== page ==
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Give yourself and the nation a break, Mr. President

Former Premier Sean Chen on Monday called on his old boss to set an example for the nation's public servants by taking a vacation. The public expectation for civil servants to be non-stop workers is unhealthy, he pointed out.

By his own admission, the ex-premier was not a good example himself. In his tenure as leader of the Executive Yuan, Chen did not take a holiday. “How was it possible for me to take days off?” Chen asked even as he prescribed the same medicine for the president.

Perhaps befitting our nation of workaholics — Taiwan had the third longest working hours among the 30 major global economies last year according to the Council of Labor Affairs (now the Ministry of Labor) — local elected officials are known to be work fanatics. Weekends are actually their busiest days, being the time when they make their blitz wedding banquet and funeral ceremony tours all around Taiwan to schmooze with local residents.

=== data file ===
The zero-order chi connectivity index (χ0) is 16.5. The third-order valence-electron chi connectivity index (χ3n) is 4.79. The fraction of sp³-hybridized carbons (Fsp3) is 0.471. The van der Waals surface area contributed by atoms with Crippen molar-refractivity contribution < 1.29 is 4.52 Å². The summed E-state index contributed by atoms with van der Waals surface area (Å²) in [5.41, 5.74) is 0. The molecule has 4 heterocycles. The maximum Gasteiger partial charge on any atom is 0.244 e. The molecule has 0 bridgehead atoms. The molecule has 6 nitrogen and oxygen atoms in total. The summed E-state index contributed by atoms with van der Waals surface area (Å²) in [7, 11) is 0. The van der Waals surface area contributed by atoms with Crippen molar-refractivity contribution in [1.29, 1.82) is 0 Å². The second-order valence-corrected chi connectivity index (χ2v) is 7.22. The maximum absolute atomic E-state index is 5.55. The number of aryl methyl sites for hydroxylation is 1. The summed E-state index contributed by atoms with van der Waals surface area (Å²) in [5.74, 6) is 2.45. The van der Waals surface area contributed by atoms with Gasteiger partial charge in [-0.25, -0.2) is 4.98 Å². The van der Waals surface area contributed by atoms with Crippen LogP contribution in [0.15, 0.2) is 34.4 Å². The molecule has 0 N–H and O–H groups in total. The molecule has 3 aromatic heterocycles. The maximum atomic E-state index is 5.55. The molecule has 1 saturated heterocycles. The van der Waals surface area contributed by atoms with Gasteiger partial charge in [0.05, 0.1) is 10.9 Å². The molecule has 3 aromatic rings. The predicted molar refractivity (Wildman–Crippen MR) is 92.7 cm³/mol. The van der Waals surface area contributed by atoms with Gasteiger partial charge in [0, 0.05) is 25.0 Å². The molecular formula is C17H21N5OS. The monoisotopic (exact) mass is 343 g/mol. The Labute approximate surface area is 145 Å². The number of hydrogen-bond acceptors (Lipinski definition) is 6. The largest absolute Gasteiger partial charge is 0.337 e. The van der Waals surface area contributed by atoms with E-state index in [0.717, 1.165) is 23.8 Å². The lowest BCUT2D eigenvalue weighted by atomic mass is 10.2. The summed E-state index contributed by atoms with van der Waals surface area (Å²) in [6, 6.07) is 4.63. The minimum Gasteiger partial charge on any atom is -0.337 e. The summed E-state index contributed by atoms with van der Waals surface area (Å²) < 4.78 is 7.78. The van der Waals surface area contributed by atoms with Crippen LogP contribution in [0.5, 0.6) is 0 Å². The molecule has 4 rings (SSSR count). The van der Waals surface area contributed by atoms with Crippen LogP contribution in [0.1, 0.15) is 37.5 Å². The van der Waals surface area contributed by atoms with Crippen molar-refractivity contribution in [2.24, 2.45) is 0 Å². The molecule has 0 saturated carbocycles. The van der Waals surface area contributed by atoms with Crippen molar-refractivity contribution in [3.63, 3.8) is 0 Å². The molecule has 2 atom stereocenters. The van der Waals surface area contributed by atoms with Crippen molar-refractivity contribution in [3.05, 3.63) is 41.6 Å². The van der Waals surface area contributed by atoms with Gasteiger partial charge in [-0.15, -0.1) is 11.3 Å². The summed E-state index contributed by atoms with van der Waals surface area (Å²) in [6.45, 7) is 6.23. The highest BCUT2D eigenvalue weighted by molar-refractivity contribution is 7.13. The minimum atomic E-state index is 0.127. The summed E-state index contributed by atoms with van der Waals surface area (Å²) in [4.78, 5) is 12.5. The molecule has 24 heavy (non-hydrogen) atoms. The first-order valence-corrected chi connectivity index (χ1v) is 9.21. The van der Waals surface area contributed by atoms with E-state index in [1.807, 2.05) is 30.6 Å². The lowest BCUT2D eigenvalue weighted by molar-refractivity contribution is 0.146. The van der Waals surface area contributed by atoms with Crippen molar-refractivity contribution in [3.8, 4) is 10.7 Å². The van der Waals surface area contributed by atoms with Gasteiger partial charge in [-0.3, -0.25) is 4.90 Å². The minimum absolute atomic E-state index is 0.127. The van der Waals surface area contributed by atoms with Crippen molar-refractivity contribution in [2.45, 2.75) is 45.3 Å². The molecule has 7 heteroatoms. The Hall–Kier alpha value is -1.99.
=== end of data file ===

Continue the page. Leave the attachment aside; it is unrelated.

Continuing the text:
In a culture that equates work hours to dedication to (if not quality of) the job one does, officials dare not take a holiday. Even Chen, in his new role as the vacation advocate, suggested that holidays are not a time for civil servants to “have fun,” but to recharge and be ready for work. In other words, as far as Chen is concerned, the purpose of a vacation is to execute one's job better.

Chen's idea represents the dominant view in Taiwan that work is the purpose of life. Experts have long complained that the nation designs its education system — now stretching to postgraduate education — as a two-decade long vocational training program with only secondary regard for one's enlightenment. Many local workers observe the unwritten office rule of not punching out before their supervisors in order to maintain the appearance of diligence, even if they are just staring at the wall during most of their overtime hours.

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